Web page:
Governor Mark Dayton says he will “soon propose legislation that would set a goal for the state to improve its water quality by 25 percent by the year 2025. Dayton told attendees at the “Environmental Congress” meeting at the U-of-M in St. Paul that his plan won’t be a regulation, but instead a call to action. He says there will be town hall meetings from July through October, then a water quality summit the following January to bring together ideas for his legislative proposal.
Here are the governor’s remarks:
News release from the Governor’s Office:
Governor Mark Dayton today announced a new “25 by ‘25” Water Quality Goal, which would spur innovation and collaboration around strategies to improve Minnesota’s water quality 25 percent by 2025. Without additional action, the quality of Minnesota’s waters is expected to improve only 6 to 8 percent by 2034. If approved by the Legislature, Governor Dayton’s proposed new goal would engage local governments, farmers, scientists, environmental groups, and business leaders in a collaborative effort to address Minnesota’s water quality challenges.
“Without an ambitious, achievable goal, the quality of our water will continue to deteriorate,” said Governor Dayton. “Minnesotans must set this goal now, and then work together to achieve it. I ask all Minnesotans to join me in finding solutions that will ensure our children and grandchildren inherit clean water to drink, swim, and fish in. This is everyone’s challenge, and everyone’s responsibility.”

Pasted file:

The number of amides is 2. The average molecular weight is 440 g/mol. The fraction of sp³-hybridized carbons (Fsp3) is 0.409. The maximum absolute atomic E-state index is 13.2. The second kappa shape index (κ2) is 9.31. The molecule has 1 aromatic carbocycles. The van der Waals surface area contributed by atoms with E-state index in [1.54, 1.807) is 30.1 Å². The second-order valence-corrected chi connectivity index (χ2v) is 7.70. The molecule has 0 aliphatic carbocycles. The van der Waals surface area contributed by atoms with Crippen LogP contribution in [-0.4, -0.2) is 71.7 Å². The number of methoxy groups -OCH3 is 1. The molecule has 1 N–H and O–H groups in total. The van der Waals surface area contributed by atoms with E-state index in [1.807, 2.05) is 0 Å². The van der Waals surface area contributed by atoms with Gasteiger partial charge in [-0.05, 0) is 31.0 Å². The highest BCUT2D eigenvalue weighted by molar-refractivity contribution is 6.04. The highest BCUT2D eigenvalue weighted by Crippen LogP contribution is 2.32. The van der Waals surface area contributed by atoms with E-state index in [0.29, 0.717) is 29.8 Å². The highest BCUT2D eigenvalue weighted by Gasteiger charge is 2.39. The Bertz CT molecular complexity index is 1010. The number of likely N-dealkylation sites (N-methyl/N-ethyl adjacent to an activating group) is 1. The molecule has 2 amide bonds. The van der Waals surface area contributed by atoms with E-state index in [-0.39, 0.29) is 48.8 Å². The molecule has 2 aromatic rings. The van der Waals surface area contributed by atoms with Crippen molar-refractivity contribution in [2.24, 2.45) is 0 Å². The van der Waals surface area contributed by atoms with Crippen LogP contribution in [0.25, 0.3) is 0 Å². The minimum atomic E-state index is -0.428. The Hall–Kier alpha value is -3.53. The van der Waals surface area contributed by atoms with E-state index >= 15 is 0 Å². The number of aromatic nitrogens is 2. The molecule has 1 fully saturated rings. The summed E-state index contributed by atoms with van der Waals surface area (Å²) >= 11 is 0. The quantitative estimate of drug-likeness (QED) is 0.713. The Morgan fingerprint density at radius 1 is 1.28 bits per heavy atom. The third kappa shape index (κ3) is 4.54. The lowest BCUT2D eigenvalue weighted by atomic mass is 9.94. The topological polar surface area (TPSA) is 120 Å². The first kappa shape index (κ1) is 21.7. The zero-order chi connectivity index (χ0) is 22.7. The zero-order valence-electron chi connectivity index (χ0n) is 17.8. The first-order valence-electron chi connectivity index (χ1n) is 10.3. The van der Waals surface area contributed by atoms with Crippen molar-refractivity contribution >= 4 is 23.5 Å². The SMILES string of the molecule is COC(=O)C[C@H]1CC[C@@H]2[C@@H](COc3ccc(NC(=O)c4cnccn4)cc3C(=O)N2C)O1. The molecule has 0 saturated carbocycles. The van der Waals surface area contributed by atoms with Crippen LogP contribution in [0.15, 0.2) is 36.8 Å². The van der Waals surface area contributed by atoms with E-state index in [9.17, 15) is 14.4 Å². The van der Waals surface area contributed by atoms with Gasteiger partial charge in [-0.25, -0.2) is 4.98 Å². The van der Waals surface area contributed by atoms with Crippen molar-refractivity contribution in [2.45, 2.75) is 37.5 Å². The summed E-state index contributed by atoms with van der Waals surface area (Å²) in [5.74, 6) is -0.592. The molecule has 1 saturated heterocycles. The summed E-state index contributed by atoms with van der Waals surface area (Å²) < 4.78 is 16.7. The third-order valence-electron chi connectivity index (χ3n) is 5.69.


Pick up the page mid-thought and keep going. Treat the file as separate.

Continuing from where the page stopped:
Achieving a 25 percent improvement in water quality statewide would require Minnesota to take aggressive, yet achievable action. It also would help Minnesota meet existing commitments to reduce phosphorus 12 percent by 2025 and nitrogen 45 percent by 2040 in the Mississippi River.
Governor Dayton’s “25 by ‘25” Water Quality Goal would not add additional regulations. It is instead a call to action to drive public engagement and partnerships to address the state’s growing water quality issues. The goal also would be flexible, allowing each of Minnesota’s eight local watershed regions to decide which pollutants to address, and strategies to employ.
Improving water quality by 25 percent by 2025 would not entirely eliminate the threats and challenges to Minnesota’s waters. But setting and achieving this goal would make a significant impact on the quality of our waters and ensure they are more swimmable, fishable, and drinkable for future generations. Take, for example, what a 25 percent improvement in water quality would mean for these Minnesota waters:
- Forget-Me-Not-Lake, Becker County – A 25 percent reduction in phosphorus at Forget-Me-Not-Lake in Becker County will increase water clarity enhancing swimming and recreation as well as supporting the lake’s aquatic life.
- Como Lake, Ramsey County – A 25 percent reduction in phosphorus at Como Lake in Ramsey County will greatly reduce algae problems, improve clarity, and better support aquatic life.
- German-Jefferson Chain of Lakes, Le Sueur County – A 25 percent reduction in phosphorus at the German-Jefferson Chain of Lakes in Le Sueur County will put a dent in the 60 percent reduction needed to address major algae problems.
- Budd Lake, Martin County – A 25 percent reduction in nitrate at Budd Lake in Martin County will protect public health as nitrate levels have exceeded drinking water standards and have led to disruptions in drinking water supplies.